BILL ANALYSIS                                                                                                                                                                                                    Ó






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                                   THIRD READING 


          Bill No:  AB 67
          Author:   Gonzalez (D), et al.
          Amended:  8/3/16 in Senate
          Vote:     21 

           SENATE LABOR & IND. REL. COMMITTEE:  3-1, 6/8/16
           AYES:  Mendoza, Leno, Mitchell
           NOES:  Stone
           NO VOTE RECORDED:  Jackson

           SENATE APPROPRIATIONS COMMITTEE:  Senate Rule 28.8

           ASSEMBLY FLOOR:  43-32, 1/27/16 - See last page for vote

           SUBJECT:   Double Pay on the Holiday Act of 2016


          SOURCE:    United Food & Commercial Workers

          DIGEST:   This bill enacts the Double Pay on the Holiday Act of  
          2016 requiring a grocery or retail store establishment employer  
          to pay two times the regular rate of pay to an employee for work  
          on Thanksgiving Day. This bill defines grocery store  
          establishment and retail store establishment and, among other  
          things, specifies that a retail store establishment does not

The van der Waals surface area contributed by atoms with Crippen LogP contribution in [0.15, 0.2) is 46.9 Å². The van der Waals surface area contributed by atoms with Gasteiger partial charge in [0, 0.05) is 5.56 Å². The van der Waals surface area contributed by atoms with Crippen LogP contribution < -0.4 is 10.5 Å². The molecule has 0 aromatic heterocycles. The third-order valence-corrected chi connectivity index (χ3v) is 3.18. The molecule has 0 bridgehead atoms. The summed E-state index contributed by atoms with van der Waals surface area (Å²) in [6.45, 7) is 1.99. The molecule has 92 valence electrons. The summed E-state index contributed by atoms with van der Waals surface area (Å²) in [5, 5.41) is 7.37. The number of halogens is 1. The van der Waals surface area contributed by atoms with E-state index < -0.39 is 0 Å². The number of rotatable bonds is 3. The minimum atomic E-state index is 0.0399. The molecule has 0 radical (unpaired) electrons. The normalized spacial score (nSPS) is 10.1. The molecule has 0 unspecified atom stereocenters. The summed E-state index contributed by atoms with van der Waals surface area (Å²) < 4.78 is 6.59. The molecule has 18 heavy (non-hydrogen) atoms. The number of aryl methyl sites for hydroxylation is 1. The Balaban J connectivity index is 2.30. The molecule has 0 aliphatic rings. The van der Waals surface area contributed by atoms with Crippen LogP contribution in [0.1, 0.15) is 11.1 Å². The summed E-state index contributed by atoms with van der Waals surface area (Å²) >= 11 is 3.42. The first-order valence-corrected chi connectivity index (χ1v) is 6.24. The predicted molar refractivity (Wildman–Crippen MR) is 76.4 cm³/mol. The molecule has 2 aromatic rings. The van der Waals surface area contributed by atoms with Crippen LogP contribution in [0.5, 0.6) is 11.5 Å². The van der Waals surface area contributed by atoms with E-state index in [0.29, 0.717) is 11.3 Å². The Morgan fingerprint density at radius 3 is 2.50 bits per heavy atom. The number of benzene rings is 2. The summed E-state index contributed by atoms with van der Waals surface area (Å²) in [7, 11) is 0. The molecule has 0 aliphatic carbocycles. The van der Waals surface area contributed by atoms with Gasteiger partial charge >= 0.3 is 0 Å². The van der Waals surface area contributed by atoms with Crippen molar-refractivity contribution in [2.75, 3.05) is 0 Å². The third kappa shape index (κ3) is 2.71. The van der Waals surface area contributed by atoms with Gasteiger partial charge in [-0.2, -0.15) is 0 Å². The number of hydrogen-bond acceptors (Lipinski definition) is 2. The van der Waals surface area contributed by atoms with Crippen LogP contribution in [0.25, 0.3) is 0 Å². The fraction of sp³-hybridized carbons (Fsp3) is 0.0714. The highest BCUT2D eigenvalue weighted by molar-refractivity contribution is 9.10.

include a retail store located in an amusement park.


          Senate Floor Amendments of 8/3/16 further clarify the exemption  
          of amusement parks by specifying that "retail store  
          establishment" does not include a retail store establishment  
          located in an amusement park or in a retail, dining, and  
          entertainment area under common control of the amusement park. 








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          ANALYSIS:  


          Existing law: 


          1)Defines a full workday as eight hours of labor, and 40 hours  
            as a workweek. Any additional hours worked must be compensated  
            with the payment of overtime wage rates.  (Labor Code §510)


          2)Requires the payment of overtime compensation as follows:


             a)   Work in excess of eight hours a day, and over 40 hours  
               in a workweek, and the first eight hours worked on the  
               seventh day of a workweek shall be compensated at the rate  
               of no less than 1 times the regular pay rate.


             b)   Work in excess of 12 hours in one day shall be  
               compensated at the rate of no less than twice the regular  
               rate of pay for an employee.


             c)   Work in excess of eight hours on any seventh day of a